Well, ain’t I just a saintly vision of wholesomeness, not drinking beer and going to church and all. In fact it took me until 12:20pm to be supping on a frothy lager in the middle of the giant Englischer Garden. It was hard earned, as the gardens are the size of a small English county and just as lovely and leafy. Water runs through the park, an obvious lure to Germans to strip off and plunge into a torrent or, in one spot, kind of surf, with boards and wetsuits too. The other thing the water provides is another luscious setting for another shady waterfront beer garden. This was possibly my favourite beer moment as it accompanied a lazy browse through a copy of The Times that I picked up on my flight. All rather civilised and ever so relaxing.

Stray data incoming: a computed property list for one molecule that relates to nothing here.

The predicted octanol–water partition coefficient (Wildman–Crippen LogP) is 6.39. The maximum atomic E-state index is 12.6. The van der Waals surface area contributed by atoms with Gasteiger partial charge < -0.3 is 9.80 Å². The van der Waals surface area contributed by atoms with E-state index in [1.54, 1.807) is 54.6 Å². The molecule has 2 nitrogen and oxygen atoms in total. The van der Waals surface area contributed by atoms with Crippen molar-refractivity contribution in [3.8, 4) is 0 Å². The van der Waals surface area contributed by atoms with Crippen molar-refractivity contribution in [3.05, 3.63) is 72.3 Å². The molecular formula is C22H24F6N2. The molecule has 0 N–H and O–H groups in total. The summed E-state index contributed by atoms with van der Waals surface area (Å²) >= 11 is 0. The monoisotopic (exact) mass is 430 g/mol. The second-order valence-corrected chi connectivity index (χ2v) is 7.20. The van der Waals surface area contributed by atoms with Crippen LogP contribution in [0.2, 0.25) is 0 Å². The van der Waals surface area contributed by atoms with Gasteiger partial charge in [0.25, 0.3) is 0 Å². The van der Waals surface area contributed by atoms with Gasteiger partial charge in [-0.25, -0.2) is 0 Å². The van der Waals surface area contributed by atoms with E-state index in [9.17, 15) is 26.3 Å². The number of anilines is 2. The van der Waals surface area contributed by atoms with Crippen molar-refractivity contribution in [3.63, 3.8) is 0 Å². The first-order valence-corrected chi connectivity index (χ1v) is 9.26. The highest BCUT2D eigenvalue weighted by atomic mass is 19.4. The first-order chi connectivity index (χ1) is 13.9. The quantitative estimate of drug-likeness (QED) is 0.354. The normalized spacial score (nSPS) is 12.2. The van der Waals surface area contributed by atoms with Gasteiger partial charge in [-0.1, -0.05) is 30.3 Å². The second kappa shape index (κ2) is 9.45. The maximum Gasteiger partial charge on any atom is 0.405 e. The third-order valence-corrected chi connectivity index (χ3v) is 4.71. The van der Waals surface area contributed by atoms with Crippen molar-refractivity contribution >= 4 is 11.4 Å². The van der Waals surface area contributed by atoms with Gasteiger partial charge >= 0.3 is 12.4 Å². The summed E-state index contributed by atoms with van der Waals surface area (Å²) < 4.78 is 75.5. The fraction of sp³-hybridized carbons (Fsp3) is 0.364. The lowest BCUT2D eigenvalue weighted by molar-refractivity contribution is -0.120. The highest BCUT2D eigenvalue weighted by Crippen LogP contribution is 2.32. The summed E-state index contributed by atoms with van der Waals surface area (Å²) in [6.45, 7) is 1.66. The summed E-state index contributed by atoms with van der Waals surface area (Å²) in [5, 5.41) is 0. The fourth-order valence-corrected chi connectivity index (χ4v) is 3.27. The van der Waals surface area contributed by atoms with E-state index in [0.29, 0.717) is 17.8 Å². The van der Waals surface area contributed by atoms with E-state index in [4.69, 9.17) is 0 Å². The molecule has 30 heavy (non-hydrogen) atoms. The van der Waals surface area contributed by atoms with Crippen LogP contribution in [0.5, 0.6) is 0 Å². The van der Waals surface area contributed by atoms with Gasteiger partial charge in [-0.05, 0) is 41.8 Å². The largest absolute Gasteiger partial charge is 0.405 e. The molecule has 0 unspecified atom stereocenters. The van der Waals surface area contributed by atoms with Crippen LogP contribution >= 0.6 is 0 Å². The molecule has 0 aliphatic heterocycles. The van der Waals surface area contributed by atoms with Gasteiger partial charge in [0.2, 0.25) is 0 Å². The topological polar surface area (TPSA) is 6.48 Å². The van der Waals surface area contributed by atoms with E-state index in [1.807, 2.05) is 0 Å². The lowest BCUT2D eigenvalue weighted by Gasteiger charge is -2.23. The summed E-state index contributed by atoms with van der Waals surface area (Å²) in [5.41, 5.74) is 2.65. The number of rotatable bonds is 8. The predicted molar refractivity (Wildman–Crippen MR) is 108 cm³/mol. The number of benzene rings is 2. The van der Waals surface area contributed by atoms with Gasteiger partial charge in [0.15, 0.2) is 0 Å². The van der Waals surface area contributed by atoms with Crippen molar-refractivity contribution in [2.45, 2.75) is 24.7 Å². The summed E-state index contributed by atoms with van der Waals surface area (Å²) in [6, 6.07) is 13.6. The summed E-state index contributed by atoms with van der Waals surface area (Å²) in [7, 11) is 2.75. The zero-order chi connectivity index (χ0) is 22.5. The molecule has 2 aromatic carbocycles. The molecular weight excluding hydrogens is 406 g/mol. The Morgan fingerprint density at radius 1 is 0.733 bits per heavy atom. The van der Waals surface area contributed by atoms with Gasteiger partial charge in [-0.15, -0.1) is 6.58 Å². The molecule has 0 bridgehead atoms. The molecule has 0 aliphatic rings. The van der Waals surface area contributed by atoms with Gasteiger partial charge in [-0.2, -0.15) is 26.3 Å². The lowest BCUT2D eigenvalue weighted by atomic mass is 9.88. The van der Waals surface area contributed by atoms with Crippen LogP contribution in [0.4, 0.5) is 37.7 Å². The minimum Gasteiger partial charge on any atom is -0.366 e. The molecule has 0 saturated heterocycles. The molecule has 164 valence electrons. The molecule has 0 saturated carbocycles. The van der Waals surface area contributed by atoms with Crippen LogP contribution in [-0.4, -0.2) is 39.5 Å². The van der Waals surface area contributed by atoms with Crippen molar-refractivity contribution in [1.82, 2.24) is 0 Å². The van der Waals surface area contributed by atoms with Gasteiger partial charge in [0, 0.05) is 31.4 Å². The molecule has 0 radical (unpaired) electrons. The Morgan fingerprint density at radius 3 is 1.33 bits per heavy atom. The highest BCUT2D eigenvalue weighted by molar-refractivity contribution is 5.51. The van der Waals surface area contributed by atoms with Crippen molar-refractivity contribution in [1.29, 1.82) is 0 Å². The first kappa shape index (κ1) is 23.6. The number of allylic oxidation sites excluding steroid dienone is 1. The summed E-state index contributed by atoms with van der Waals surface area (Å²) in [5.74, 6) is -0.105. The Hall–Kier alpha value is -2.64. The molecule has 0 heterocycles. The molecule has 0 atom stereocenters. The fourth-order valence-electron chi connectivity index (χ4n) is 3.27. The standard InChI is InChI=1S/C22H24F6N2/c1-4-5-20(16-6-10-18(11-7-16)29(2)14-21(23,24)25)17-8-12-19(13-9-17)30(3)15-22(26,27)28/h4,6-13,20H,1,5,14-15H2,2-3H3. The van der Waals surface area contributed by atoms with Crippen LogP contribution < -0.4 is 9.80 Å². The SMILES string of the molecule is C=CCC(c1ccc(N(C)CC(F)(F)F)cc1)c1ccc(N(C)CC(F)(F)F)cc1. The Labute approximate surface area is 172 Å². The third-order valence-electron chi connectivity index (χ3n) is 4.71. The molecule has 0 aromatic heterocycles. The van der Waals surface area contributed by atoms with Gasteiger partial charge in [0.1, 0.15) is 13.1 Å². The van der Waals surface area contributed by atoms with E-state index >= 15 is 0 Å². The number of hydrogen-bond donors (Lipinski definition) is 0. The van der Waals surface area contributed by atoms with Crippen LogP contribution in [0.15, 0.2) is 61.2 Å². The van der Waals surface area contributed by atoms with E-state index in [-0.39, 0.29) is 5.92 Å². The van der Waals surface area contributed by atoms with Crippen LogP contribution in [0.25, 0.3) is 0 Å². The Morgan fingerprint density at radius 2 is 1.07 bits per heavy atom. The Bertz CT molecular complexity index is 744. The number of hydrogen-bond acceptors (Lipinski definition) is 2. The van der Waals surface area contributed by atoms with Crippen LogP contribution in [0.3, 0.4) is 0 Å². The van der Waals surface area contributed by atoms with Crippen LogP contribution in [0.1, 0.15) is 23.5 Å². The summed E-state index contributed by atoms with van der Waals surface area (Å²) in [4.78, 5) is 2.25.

By contrast, an evening visit to the Hofbrauhaus was a different kind of affair. This is the most famous and hence most touristy beer hall, so busy that I didn’t even have one. There were wenches and an oompah loompah band and off course lashings of Weisswurst and Sauerkraut, but no empty tables. So instead, I returned to the site of my first beer in the Alter Botanischer Garden and engaged in something known as currywurst. Yes, it looks as good as it sounds. Basically a sausage with chips and curry sauce. I mean, is this not perfect beer garnish?